Fan Out - Multi and Single Mode Fibre

Yigal Amram By: Yigal Amram January 26, 2020

Spine-and-leaf data center architecture has been a major benefit to network designers trying to keep up with ever-increasing business demands. You’re tasked with supporting data-heavy applications, bandwidth-hungry communications systems, and more connected endpoints—all with fewer resources to scale the data center. And while spine-and-leaf designs have helped us get by, we’re quickly reaching the limits of their scalability.

If you want to balance scalability with the performance necessary for modern business demands, you can’t keep pushing the limits of standard spine-and-leaf designs. With single-mode fiber cables and port fan-out technology, you can design next-generation networks with maximum visibility.

The Network Design Flaw with Single Mode Fiber

Fiber optic technology has advanced to the point where 40 Gigabit Ethernet is readily available for your network designs. In theory, single mode 40G fiber optic cabling is the perfect solution to your performance issues. It supports high bandwidth levels, minimizes signal loss, and essentially has no distance restrictions. And as technology continues to evolve, single mode fiber is becoming increasingly cost effective for short-distance applications.

The only problem is that you most likely aren’t building your network from scratch. Upgrading an existing spine-and-leaf design with single mode 40G fiber cabling has its limitations. Because most common top of rack (ToR) leaf switches come with four 40G uplink ports, you’re locked into four spine switches. And with each spine containing four line cards supporting 36 40G ports each, the total number of available leaf switch ports is 144. Then, each ToR leaf switch has 40 ports to connect to servers, giving you a maximum of 5,760 servers to connect to a 40G mesh network.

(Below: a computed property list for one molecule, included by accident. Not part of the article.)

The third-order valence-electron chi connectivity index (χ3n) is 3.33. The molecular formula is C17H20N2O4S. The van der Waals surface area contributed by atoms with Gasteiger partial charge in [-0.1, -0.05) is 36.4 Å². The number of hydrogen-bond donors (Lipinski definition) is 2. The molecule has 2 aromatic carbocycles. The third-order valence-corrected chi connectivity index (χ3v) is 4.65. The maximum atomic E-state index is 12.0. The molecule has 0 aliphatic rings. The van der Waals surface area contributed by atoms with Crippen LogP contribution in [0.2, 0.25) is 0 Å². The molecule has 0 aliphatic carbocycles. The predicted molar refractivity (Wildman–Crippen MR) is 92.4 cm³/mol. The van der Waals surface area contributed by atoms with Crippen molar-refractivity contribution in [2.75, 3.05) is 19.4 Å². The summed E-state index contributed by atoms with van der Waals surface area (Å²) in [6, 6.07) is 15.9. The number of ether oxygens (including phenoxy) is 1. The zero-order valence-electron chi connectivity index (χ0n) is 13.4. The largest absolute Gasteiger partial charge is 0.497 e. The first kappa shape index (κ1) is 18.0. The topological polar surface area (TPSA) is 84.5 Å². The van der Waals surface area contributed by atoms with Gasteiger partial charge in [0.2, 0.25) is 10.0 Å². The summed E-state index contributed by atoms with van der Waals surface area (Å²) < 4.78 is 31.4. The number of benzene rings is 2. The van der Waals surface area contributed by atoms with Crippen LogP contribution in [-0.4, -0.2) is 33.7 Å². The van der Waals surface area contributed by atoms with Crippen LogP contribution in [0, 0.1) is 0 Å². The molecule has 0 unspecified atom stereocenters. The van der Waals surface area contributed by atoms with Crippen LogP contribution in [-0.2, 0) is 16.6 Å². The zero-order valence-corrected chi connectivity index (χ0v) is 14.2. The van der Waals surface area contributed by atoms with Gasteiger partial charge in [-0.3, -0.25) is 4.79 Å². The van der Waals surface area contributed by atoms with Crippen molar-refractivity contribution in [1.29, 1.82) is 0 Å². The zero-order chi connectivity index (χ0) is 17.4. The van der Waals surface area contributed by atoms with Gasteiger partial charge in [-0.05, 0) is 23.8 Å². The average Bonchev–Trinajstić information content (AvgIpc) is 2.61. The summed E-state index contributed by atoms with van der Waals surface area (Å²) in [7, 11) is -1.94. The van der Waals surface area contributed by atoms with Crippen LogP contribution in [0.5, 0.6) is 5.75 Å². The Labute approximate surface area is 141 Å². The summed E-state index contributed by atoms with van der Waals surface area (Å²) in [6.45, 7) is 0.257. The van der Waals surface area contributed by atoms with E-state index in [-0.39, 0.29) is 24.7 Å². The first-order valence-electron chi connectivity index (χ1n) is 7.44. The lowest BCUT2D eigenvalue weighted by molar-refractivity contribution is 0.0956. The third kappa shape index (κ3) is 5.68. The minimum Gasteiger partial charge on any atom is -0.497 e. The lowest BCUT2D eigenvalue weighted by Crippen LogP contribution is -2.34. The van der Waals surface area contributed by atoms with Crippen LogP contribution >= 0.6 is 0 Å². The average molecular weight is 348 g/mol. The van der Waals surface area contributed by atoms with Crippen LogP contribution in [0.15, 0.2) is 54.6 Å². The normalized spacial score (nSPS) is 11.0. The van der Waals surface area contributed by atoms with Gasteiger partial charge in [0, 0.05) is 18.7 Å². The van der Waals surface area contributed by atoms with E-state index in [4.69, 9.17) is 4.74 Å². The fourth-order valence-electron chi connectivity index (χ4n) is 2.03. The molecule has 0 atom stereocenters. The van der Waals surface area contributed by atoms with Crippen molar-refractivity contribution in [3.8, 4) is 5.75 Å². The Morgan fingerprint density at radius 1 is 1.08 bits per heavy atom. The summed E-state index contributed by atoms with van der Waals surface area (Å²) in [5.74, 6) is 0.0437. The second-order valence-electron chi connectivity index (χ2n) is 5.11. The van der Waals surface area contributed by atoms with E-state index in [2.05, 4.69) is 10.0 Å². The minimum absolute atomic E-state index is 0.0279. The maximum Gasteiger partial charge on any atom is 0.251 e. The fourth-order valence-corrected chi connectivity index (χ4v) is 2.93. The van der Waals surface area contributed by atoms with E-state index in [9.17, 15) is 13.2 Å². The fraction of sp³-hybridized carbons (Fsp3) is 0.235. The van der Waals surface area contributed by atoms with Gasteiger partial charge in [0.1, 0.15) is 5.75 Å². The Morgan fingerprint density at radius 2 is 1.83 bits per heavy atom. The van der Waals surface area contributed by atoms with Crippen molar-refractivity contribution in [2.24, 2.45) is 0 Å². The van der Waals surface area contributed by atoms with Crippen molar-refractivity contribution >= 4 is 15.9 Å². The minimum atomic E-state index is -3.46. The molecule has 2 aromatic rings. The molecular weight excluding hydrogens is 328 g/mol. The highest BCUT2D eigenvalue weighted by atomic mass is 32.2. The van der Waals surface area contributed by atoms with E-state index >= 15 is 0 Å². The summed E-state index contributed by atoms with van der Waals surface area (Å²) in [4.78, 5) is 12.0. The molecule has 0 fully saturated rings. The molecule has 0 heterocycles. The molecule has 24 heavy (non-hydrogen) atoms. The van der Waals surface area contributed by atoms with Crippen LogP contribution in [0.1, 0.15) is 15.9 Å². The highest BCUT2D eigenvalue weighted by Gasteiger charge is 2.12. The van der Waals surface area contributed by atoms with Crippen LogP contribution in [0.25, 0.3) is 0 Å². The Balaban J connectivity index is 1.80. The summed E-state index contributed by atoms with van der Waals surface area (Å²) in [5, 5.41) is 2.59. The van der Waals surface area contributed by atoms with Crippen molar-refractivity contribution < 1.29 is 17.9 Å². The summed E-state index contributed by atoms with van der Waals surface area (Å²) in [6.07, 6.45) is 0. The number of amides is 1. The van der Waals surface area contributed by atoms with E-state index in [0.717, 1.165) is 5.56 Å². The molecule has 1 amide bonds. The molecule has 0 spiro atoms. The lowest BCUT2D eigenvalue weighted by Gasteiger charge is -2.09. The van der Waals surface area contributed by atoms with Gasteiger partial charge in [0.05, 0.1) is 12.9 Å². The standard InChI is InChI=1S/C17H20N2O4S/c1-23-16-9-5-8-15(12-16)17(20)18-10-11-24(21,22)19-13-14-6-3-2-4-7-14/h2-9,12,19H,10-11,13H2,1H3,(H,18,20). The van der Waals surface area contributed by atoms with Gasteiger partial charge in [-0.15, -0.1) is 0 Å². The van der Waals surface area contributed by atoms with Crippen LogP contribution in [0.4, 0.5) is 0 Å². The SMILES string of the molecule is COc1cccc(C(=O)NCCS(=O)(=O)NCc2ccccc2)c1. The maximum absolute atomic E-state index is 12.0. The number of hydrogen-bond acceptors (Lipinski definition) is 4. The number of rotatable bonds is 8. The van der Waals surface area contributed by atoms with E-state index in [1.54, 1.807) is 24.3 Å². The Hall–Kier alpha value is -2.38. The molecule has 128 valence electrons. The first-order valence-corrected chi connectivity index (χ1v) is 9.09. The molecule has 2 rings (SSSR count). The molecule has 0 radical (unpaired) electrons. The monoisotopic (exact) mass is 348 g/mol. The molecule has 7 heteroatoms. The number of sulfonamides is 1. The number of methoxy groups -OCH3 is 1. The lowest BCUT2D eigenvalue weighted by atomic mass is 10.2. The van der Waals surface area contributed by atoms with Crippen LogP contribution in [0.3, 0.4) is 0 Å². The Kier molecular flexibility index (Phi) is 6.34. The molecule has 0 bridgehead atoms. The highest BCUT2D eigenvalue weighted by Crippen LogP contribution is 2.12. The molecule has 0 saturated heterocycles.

These numbers may have worked for your network design in the past. But what happens when you need to scale beyond this maximum limit? This is the flaw with single mode fiber optic cabling. For all its performance benefits, single mode 40G fiber won’t overcome the scalability challenges for the traditional spine-and-leaf design.

That’s where fan-out technology comes into play.

Scaling 40G Single Mode Fiber with Port Fan-Out

Port fan-out technology can help you take advantage of the performance benefits of 40G single mode fiber while making your data center more scalable. 

With fan-out single mode fiber cables, you can turn single 40G uplinks into four separate 10G links. This way, instead of four 40G uplink ports, you have 16 separate ports, increasing the number of spine switches that can fit in your 40G network mesh. Instead of the 5,760 server limit with standard single mode fiber, you can multiply scalability by four and support up to 23,040 servers. 

It’s the same hardware, bandwidth, latency, and oversubscription you get from a traditional spine-and-leaf design without the scalability issues. Additionally, fan-out technology makes it easier to maintain interoperability between existing 10G appliances and the upgraded 40G single mode fiber optic cabling you’re installing. Instead of worrying about media conversions and an array of different connectivity solutions, you can simplify your network design while still addressing the growing demands of your business.